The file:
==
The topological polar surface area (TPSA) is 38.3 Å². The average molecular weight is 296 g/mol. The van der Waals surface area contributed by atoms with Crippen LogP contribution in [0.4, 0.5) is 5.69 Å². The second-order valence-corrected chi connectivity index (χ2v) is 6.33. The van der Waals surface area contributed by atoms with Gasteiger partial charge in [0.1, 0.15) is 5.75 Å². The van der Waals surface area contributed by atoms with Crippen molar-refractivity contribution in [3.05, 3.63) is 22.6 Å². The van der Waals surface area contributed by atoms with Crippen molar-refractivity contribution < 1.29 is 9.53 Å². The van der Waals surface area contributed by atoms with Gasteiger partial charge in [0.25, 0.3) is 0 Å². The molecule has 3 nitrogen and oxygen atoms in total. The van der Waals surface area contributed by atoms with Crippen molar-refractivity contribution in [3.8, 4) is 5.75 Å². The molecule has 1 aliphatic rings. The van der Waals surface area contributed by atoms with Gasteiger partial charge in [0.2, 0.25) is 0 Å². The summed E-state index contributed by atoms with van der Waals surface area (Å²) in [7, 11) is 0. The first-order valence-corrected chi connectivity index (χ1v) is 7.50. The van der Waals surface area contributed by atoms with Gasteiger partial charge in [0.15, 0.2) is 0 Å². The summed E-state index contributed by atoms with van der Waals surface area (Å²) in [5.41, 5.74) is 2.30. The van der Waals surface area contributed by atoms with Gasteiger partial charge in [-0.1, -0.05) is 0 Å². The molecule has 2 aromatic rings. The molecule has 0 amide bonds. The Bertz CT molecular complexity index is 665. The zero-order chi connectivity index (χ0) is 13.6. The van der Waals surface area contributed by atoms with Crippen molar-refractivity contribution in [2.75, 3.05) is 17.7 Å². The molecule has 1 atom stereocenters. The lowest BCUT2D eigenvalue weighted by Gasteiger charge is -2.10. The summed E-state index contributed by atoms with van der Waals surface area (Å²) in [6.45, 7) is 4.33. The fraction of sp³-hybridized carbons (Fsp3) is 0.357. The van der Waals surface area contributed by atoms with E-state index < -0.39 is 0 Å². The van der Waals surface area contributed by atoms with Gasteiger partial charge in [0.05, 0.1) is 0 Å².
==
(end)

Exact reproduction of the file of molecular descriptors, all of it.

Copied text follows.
The topological polar surface area (TPSA) is 38.3 Å². The average molecular weight is 296 g/mol. The van der Waals surface area contributed by atoms with Crippen LogP contribution in [0.4, 0.5) is 5.69 Å². The second-order valence-corrected chi connectivity index (χ2v) is 6.33. The van der Waals surface area contributed by atoms with Gasteiger partial charge in [0.1, 0.15) is 5.75 Å². The van der Waals surface area contributed by atoms with Crippen molar-refractivity contribution in [3.05, 3.63) is 22.6 Å². The van der Waals surface area contributed by atoms with Crippen molar-refractivity contribution < 1.29 is 9.53 Å². The van der Waals surface area contributed by atoms with Gasteiger partial charge in [0.25, 0.3) is 0 Å². The molecule has 3 nitrogen and oxygen atoms in total. The van der Waals surface area contributed by atoms with Crippen molar-refractivity contribution in [3.8, 4) is 5.75 Å². The molecule has 1 aliphatic rings. The van der Waals surface area contributed by atoms with Gasteiger partial charge in [0.2, 0.25) is 0 Å². The summed E-state index contributed by atoms with van der Waals surface area (Å²) in [7, 11) is 0. The first-order valence-corrected chi connectivity index (χ1v) is 7.50. The van der Waals surface area contributed by atoms with Gasteiger partial charge in [0.15, 0.2) is 0 Å². The summed E-state index contributed by atoms with van der Waals surface area (Å²) in [5.41, 5.74) is 2.30. The van der Waals surface area contributed by atoms with Gasteiger partial charge in [-0.1, -0.05) is 0 Å². The molecule has 2 aromatic rings. The molecule has 0 amide bonds. The Bertz CT molecular complexity index is 665. The zero-order chi connectivity index (χ0) is 13.6. The van der Waals surface area contributed by atoms with Crippen molar-refractivity contribution in [2.75, 3.05) is 17.7 Å². The molecule has 1 atom stereocenters. The lowest BCUT2D eigenvalue weighted by Gasteiger charge is -2.10. The summed E-state index contributed by atoms with van der Waals surface area (Å²) in [6.45, 7) is 4.33. The fraction of sp³-hybridized carbons (Fsp3) is 0.357. The van der Waals surface area contributed by atoms with E-state index < -0.39 is 0 Å². The van der Waals surface area contributed by atoms with Gasteiger partial charge in [0.05, 0.1) is 0 Å².